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Materials

DNA Mediates Cellular Connections

In a boost for tissue engineering, single-stranded DNA acts as a glue to allow two cell types that normally don't interact to adhere to each other

by Celia Henry Arnaud
March 9, 2009 | APPEARED IN VOLUME 87, ISSUE 10

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Credit: Courtesy of Zev Gartner
DNA hybridization directs how cells connect to one another. In this image red-labeled cells surround green-labeled cells; blue-labeled DNA coats all the cells.
8710scon3_clustercxd_opt.jpg
Credit: Courtesy of Zev Gartner
DNA hybridization directs how cells connect to one another. In this image red-labeled cells surround green-labeled cells; blue-labeled DNA coats all the cells.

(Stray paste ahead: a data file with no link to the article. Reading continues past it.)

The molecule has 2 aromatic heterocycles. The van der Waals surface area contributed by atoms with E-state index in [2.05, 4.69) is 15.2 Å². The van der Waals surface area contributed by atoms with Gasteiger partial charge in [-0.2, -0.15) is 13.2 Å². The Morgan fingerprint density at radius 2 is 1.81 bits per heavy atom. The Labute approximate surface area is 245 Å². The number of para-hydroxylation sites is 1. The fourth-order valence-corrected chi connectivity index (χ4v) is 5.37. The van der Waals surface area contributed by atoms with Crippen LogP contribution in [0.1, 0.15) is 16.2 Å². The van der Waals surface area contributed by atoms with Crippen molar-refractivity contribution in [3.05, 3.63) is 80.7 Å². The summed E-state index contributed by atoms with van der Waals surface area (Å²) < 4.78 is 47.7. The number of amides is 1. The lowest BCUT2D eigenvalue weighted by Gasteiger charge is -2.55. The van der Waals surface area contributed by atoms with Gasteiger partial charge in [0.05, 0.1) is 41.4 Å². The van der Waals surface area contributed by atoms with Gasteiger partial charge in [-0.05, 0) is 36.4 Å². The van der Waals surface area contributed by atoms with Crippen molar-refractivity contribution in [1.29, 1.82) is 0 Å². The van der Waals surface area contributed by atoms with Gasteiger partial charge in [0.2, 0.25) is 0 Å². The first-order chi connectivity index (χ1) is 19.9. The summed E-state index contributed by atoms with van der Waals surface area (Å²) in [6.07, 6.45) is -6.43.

The behavior of cells in multicellular organs is influenced by their three-dimensional environment, including cell-to-cell contacts. But controlling those contacts between cells remains a challenge when it comes to tissue engineering to make artificial tissues and organs. Carolyn R. Bertozzi of the University of California, Berkeley, and Zev J. Gartner, now of UC San Francisco, describe a method for using DNA to control the assembly of cells in 3-D microtissues (Proc. Natl. Acad. Sci. USA, DOI: 10.1073/pnas.0900717106). The researchers control the adhesive properties of the cells by coating different types of cells with complementary single-stranded DNA. If the DNA-coated cells are mixed at dilute ratios in the range of 1:50, the cells form individual clusters with a defined architecture. The researchers used the method to build 3-D structures with functioning cell-to-cell signaling networks. "This new method will allow specific adhesions between two cell types, even if they do not normally adhere to each other," comments David J. Odde of the University of Minnesota, Twin Cities. "This will allow greater flexibility in programming of 3-D cellular arrays."

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